Lastly, a faulty expiratory valve has been stated as one of the differential diagnosis of the abnormal capnogram. But a sharp decline in the CO2 concentration at the end of the expiratory plateau (the angle between the plateau and the inspiratory downstroke, also known as beta angle, of nearly 90 degrees) rules out this possibility.3,4,5 The beta angle is more obtuse in the capnograms obtained during valve dysfunction. Moreover, the expiratory plateau is usually prolonged in these circumstances to include a part of inspiration as well. 3,4
(Animated version of the capnogram produced with permission from authors reference 1)

 References:

1.   Pond D, Jaffe RA, Brock-Utne JG. Failure to detect CO2-absorbent exhaustion: Seeing and Believing. Anesthesiology 2000;92:1196-8.

2.   Bhavani-Shankar K, Moseley H, Kumar AY, Delph Y.  Capnometery and Anaesthesia: Review article.   Can J Anaesth 1992;39:6:617-32.

3.    Yasodananda Kumar A, Bhavani-Shankar K, Moseley  HSL, Delph Y.  Inspiratory valve malfunction in a circle system: pitfalls in capnography. Can J Anaesth 1992;39:997-9.

4.    Bhavani-Shankar K, Kumar AY, Moseley HSL, Ahyee-Hallsworth R.  Terminology and the current limitations of time capnography: A brief review. J Clin Monit 1995;11:175-82.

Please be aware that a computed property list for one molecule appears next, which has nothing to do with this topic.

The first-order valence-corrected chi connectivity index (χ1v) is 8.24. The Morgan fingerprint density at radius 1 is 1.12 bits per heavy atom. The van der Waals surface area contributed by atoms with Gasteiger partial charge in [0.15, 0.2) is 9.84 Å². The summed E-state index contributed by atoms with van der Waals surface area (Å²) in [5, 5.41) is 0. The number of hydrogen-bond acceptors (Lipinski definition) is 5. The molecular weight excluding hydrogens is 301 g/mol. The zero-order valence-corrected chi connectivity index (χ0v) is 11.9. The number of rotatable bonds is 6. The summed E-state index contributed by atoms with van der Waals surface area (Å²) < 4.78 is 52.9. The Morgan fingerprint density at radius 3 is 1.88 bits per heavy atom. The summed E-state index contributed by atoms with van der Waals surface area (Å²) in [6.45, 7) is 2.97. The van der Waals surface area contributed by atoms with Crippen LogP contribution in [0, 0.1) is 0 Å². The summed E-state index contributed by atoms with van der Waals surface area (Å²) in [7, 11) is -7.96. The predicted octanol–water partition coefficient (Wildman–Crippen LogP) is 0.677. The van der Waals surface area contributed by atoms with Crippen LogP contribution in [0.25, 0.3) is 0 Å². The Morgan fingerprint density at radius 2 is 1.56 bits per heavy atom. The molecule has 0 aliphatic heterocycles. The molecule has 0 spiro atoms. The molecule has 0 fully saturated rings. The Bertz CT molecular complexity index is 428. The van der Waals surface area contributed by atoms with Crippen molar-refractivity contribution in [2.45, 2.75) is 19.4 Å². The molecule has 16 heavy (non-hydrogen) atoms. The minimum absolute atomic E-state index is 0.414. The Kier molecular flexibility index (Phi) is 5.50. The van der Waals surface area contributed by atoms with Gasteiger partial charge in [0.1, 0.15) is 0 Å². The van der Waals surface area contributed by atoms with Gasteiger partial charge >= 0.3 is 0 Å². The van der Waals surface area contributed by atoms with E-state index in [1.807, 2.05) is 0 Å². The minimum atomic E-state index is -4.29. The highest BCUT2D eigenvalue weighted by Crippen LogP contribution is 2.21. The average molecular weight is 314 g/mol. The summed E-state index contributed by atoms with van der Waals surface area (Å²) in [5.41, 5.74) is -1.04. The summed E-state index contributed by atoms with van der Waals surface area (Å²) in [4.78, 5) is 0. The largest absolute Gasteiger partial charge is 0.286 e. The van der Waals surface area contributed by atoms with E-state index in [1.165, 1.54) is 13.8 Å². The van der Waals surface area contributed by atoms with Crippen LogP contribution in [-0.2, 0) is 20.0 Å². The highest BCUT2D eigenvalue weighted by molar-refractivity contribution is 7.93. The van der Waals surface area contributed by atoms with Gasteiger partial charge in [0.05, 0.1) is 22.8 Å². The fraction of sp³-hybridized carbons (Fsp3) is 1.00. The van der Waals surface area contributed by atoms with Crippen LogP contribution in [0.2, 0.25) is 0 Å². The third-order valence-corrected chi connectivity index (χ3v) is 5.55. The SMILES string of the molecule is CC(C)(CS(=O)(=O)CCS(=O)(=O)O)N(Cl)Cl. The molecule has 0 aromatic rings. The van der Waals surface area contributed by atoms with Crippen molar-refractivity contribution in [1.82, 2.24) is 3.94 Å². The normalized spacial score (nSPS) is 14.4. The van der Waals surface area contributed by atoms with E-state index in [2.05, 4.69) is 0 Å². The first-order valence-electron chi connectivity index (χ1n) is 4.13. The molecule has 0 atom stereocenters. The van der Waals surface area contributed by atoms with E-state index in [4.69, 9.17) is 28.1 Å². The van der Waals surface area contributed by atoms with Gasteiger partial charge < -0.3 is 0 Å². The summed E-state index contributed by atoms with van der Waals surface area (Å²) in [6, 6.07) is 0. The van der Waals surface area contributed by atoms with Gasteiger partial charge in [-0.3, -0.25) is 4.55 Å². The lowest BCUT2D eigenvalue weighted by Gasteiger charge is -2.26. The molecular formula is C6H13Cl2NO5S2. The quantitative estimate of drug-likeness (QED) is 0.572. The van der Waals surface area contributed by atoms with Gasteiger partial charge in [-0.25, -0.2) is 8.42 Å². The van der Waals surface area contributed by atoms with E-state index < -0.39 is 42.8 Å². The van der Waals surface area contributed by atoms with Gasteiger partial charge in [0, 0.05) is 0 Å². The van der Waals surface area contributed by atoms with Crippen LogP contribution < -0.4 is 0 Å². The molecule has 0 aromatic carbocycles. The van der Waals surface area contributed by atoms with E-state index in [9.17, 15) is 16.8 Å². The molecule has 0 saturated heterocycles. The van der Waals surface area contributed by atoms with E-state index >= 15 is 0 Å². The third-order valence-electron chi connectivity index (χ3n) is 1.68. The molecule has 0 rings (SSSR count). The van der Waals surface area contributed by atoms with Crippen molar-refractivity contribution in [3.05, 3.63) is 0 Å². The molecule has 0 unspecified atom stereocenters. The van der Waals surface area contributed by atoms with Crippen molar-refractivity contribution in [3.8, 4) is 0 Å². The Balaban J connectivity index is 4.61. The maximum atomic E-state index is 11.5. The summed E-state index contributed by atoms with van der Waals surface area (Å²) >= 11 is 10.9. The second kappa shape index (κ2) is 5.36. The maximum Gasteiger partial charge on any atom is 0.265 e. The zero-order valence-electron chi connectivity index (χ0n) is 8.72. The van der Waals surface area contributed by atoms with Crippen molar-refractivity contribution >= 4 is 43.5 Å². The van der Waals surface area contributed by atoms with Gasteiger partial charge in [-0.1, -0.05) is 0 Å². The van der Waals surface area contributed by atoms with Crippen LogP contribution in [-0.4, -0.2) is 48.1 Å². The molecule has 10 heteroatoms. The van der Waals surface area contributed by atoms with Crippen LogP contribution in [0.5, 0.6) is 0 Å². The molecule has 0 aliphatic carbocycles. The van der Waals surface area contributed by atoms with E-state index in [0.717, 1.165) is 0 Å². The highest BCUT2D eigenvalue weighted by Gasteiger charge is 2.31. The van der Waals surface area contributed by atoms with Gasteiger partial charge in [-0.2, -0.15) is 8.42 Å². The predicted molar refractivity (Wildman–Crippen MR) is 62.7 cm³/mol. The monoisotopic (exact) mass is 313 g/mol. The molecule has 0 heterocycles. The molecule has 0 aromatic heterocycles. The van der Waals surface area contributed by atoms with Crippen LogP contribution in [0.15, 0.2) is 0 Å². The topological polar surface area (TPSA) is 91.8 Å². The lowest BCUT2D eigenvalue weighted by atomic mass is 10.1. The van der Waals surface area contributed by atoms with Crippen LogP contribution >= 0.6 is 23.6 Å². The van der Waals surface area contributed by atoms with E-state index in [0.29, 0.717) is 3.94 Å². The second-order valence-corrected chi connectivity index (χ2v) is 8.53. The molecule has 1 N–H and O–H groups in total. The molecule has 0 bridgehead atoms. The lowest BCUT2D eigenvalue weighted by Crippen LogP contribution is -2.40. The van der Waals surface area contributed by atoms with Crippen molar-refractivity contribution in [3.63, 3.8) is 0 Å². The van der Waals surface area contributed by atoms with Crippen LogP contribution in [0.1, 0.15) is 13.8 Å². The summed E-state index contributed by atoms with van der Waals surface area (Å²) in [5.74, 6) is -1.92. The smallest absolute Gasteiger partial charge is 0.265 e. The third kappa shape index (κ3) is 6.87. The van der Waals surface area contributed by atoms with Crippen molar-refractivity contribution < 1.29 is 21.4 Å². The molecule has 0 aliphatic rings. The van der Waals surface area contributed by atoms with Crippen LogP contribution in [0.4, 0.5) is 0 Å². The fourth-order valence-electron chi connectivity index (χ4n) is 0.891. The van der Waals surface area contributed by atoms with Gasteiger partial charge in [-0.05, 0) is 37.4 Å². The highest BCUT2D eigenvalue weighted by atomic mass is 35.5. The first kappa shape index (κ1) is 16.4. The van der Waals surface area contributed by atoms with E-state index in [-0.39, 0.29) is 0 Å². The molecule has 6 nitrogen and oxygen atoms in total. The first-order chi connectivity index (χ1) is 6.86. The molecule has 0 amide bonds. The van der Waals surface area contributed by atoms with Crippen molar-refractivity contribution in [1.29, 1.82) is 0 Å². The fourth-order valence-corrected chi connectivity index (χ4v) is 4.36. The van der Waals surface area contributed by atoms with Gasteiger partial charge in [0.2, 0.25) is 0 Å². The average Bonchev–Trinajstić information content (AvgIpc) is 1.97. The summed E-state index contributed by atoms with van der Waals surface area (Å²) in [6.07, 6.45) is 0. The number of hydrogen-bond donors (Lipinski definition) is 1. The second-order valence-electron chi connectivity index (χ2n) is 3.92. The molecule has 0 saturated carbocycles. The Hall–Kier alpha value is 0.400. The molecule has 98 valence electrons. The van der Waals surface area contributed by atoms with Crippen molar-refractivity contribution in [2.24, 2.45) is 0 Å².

5.    Pyles ST, Berman LS, Modell JH. Expiratory valve dysfunction in a semiclosed circle anesthesia circuit - verification by analysis of carbon-dioxide waveform.  Anesth Analg 1984;63:536-7.

 

Endobronchial intubation

Endobronchial intubation

Right mainstem intubation

Endotracheal tube pulled back into the trachea

endobronch

endobronch1

 

A biphasic carbon dioxide elimination waveform recorded in a patient with no known lung disease who was found to have a right main-stem bronchial intubation. 

This capnogram probably occurred as the tip of the endotracheal tube changed moved in out of right main bronchus during respiratory cycle. This resulted in partial obstruction to gases from left lung thereby prolonging  expiratory time from left lung. The initial peak is due to the carbon dioxide  from well ventilated right lung. The second peak is most likely due to prolonged expiratory time of poorly ventilated left lung.

Reference:

Gilbert D, Benumof JL. Biphasic carbon dioxide elimination waveform with right mainstem bronchial intubation.  Anesth Analg 1989;69:829-32 (with permission).